Wallsay History, Family Crest & Coats of Arms
Early Origins of the Wallsay family
The surname Wallsay was first found in Staffordshire at Wolseley, a hamlet in the hundred of Pirehill which dates back to at least the Domesday Book where it was listed as Ulselei. 
It was land held by the Bishop of Chester and was quite small having 4 villans, 2 borders with 1 plough and 3 acres of meadows. Over the centuries the hamlet has remained quite small. A census taken in the 1800s lists only 133 inhabitants.
The hamlet includes the small village of Wolseley-Bridge, and about half a mile west of the bridge stands Wolseley Hall, the family manor with a stately facade crowned with an embattled parapet. The interior is embellished with beautifully-carved oak panels that date back to the time of Charles II. The family was "the most ancient among all the very ancient families in this county" and are "said to have been resident at Wolseley even before the Norman Conquest, and it has ever since remained their seat and residence." 
One of the earliest records of the family was Robert de Wolsley, vicar of Addingham in Craven, 1353. 
Early History of the Wallsay family
This web page shows only a small excerpt of our Wallsay research. Another 72 words (5 lines of text) covering the years 1473, 1530, 1514, 1529, 1587, 1646, 1628, 1630, 1714, 1697, 1660, 1728, 1730 and 1744 are included under the topic Early Wallsay History in all our PDF Extended History products and printed products wherever possible.
Wallsay Spelling Variations
Spelling variations of this family name include: Wolseley, Wolsley, Woolsley, Wolsey, Woolsey and many more.
Early Notables of the Wallsay family (pre 1700)
Notables of this surname at this time include: Cardinal Thomas Wolsey (c. 1473-1530), English prelate, Archbishop of York, Primate of England (1514-1529), Lord Chancellor to Henry VIII; Sir Robert Wolseley, (c. 1587-1646), created a Baronet by Charles I in 1628; and his son, Sir Charles Wolseley, 2nd Baronet (ca.1630-1714)...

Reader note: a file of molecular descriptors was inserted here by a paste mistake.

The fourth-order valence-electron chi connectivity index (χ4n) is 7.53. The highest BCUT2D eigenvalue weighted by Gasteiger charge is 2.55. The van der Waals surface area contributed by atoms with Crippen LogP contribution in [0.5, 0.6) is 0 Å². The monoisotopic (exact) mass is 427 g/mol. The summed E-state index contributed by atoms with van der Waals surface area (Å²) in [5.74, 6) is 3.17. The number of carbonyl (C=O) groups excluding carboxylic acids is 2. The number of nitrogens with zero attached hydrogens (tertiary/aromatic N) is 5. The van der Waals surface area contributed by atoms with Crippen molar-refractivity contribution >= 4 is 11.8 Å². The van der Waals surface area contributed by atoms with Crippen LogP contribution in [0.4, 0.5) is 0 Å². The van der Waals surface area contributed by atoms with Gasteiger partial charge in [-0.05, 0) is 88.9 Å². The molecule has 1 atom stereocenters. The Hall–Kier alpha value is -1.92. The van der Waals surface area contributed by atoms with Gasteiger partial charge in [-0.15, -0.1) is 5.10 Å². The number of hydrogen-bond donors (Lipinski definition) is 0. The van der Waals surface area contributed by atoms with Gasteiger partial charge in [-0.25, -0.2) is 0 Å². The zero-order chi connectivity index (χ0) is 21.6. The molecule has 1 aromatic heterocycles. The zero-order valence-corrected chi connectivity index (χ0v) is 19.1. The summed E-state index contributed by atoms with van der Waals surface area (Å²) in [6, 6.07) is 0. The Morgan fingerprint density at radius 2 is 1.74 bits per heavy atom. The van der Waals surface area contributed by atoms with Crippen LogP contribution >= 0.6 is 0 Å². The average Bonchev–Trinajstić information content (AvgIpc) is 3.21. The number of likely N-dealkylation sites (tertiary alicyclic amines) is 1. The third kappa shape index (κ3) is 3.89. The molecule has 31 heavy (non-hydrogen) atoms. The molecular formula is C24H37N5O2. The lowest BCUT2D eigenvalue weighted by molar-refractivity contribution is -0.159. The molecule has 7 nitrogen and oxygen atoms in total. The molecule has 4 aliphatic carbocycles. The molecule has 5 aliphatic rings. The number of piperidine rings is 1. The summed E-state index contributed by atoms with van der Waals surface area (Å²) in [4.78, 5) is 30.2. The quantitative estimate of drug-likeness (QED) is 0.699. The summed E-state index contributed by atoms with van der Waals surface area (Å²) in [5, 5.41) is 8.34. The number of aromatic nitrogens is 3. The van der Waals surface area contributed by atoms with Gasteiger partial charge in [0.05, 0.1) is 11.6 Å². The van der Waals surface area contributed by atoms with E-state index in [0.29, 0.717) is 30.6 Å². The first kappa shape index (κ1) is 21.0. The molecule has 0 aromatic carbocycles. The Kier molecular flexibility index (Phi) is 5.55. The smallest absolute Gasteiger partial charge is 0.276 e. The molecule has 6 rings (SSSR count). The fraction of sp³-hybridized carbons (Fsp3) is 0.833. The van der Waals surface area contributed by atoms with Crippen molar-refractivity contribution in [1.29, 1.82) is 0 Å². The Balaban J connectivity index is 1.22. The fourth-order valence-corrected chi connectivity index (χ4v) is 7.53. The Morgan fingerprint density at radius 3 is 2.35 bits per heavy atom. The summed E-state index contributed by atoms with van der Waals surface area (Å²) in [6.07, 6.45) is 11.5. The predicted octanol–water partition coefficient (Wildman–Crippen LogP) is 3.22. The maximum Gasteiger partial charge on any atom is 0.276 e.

Another 49 words (4 lines of text) are included under the topic Early Wallsay Notables in all our PDF Extended History products and printed products wherever possible.
Migration of the Wallsay family to Ireland
Some of the Wallsay family moved to Ireland, but this topic is not covered in this excerpt.
Another 42 words (3 lines of text) about their life in Ireland is included in all our PDF Extended History products and printed products wherever possible.
Migration of the Wallsay family
Some of the first settlers of this family name or some of its variants were: William Woolsley settled in New York in 1823; Joseph Woollsey settled in New York in 1823; Joseph Woolsey settled in Baltimore in 1789; Phillip Wolsey arrived in Philadelphia in 1802..
Related Stories +
The Wallsay Motto +
The motto was originally a war cry or slogan. Mottoes first began to be shown with arms in the 14th and 15th centuries, but were not in general use until the 17th century. Thus the oldest coats of arms generally do not include a motto. Mottoes seldom form part of the grant of arms: Under most heraldic authorities, a motto is an optional component of the coat of arms, and can be added to or changed at will; many families have chosen not to display a motto.
Motto: Homo homini lupus
Motto Translation: Man a wolf to man.
- ^ Williams, Dr Ann. And G.H. Martin, Eds., Domesday Book A Complete Translation. London: Penguin, 1992. Print. (ISBN 0-141-00523-8)
- ^ Shirley, Evelyn Philip, The Noble and Gentle Men of England; The Arms and Descents. Westminster: John Bower Nichols and Sons, 1866, Print.
- ^ Bardsley, C.W, A Dictionary of English and Welsh Surnames: With Special American Instances. Wiltshire: Heraldry Today, 1901. Print. (ISBN 0-900455-44-6)